Hiawatha Golf Course Property Master Plan Facts and Misconceptions: Master Planning ProcessPosted on 18 July, 2019
A recap of how we got into the master planning process and where it currently stands
The Minneapolis Park and Recreation Board (MPRB) has spent a great deal of time studying conditions at Hiawatha Golf Course as part of an effort to create a sustainable plan for the course following catastrophic flooding in 2014.
Conditions related to groundwater are complex, so as work on the Hiawatha Golf Course Master Plan continues, it’s important to take a step back and review basic facts informing the work of the MPRB and the Hiawatha Golf Course Master Plan Community Advisory Committee.
People left notes on different concepts created for the Hiawatha Golf Course Property Master Plan at an open house event on March 18, 2019
Leading up to the Master Plan
June 2014: More than 11 inches of rain falls on Hiawatha Golf Course, causing $1.5 million in damage. The event elevates the necessity for a future flood resiliency plan.
September 2015: During the flood resiliency planning effort, the MPRB discovers it’s pumping groundwater without a permit issued by the Minnesota Department of Natural Resources.
2016-17: This discovery puts the flood resiliency planning on hold and triggers an intensive groundwater and stormwater study for the area, which was completed in 2017.
- Visit the Hiawatha Golf Course Groundwater/Stormwater Pumping Assessment project page for more information on that study, which produced numerous reports and assessments.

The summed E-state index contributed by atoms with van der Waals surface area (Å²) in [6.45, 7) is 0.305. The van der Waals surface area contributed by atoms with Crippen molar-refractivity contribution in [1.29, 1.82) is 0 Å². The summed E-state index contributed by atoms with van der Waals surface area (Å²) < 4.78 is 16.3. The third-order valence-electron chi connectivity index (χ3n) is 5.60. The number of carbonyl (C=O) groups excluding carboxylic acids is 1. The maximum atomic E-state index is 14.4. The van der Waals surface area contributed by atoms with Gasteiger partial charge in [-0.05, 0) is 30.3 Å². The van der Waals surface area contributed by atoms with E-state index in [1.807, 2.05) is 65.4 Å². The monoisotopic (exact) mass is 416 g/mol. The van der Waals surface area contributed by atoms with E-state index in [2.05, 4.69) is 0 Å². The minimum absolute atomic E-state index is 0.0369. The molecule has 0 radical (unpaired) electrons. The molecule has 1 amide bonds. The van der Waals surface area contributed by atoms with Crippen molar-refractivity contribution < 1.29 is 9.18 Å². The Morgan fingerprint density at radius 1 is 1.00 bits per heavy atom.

- The project Executive Summary is a great place to start if you wish to learn about water management at the property and options considered by the MPRB.
Master Plan History
March 2018: The MPRB begins developing a master plan for the golf course property aimed at balancing water management and recreational use. The master plan is informed by a Community Advisory Committee (CAC) made up of park users and stakeholders who will ultimately recommend a design to the Minneapolis Park and Recreation Board of Commissioners (Board).
July 2018: The Board clarifies the parameters of the master plan:
- It must pursue a reduced pumping scenario as conceptualized in Alternative B of the Water Management Alternatives Assessment.
- Bring forward a solution that includes, at a minimum, a flood-resilient and ecologically-driven nine-hole configuration for traditional golf.
- Reflect appropriate methods of recognizing the role of Hiawatha Golf Course and the history of black golfers in the Minneapolis park system.
March 2019: Three initial concept alternatives created for the Hiawatha Golf Course Property Master Plan debut at a CAC meeting and online for public feedback.
June 2019: The CAC begins narrowing down its recommendations for one preferred design.
How is the Master Plan funded?
- The Master Plan and related water studies are funded through the MPRB Enterprise Fund, not the Hiawatha Golf Course budget.
- The Enterprise Fund is comprised of profits from the MPRB’s revenue-generating operations (parking fees, golf, ice arenas, food vendors like Sandcastle, recreation rentals like Wheel Fun at Bde Maka Ska and Minnehaha Park).
- This is separate from the General Fund, which is funded by taxes.
Current Project: Hiawatha Golf Course Property Master Plan project page